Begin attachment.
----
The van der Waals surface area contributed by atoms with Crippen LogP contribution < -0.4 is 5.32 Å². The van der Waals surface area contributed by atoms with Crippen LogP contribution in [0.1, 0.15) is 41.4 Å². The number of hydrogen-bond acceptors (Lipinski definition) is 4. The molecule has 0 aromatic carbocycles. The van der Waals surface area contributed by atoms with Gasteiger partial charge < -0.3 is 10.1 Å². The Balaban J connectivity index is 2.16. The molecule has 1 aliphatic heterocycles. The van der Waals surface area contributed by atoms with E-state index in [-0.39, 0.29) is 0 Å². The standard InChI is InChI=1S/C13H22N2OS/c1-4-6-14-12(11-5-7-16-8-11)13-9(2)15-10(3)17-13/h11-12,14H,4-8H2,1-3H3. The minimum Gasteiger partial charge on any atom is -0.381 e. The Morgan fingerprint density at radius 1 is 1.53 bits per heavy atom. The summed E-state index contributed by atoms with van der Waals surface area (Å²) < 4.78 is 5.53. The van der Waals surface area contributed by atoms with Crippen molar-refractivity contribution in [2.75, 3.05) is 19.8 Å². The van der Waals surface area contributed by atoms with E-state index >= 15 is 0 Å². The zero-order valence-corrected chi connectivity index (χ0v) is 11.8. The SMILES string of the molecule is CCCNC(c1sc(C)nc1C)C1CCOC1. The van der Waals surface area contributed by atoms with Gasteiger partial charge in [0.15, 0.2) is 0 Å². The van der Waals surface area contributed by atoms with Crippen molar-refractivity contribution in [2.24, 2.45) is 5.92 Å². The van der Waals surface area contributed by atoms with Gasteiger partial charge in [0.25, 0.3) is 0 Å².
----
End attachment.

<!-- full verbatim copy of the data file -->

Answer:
The van der Waals surface area contributed by atoms with Crippen LogP contribution < -0.4 is 5.32 Å². The van der Waals surface area contributed by atoms with Crippen LogP contribution in [0.1, 0.15) is 41.4 Å². The number of hydrogen-bond acceptors (Lipinski definition) is 4. The molecule has 0 aromatic carbocycles. The van der Waals surface area contributed by atoms with Gasteiger partial charge < -0.3 is 10.1 Å². The Balaban J connectivity index is 2.16. The molecule has 1 aliphatic heterocycles. The van der Waals surface area contributed by atoms with E-state index in [-0.39, 0.29) is 0 Å². The standard InChI is InChI=1S/C13H22N2OS/c1-4-6-14-12(11-5-7-16-8-11)13-9(2)15-10(3)17-13/h11-12,14H,4-8H2,1-3H3. The minimum Gasteiger partial charge on any atom is -0.381 e. The Morgan fingerprint density at radius 1 is 1.53 bits per heavy atom. The summed E-state index contributed by atoms with van der Waals surface area (Å²) < 4.78 is 5.53. The van der Waals surface area contributed by atoms with Crippen molar-refractivity contribution in [2.75, 3.05) is 19.8 Å². The van der Waals surface area contributed by atoms with E-state index >= 15 is 0 Å². The zero-order valence-corrected chi connectivity index (χ0v) is 11.8. The SMILES string of the molecule is CCCNC(c1sc(C)nc1C)C1CCOC1. The van der Waals surface area contributed by atoms with Gasteiger partial charge in [0.15, 0.2) is 0 Å². The van der Waals surface area contributed by atoms with Crippen molar-refractivity contribution in [2.24, 2.45) is 5.92 Å². The van der Waals surface area contributed by atoms with Gasteiger partial charge in [0.25, 0.3) is 0 Å².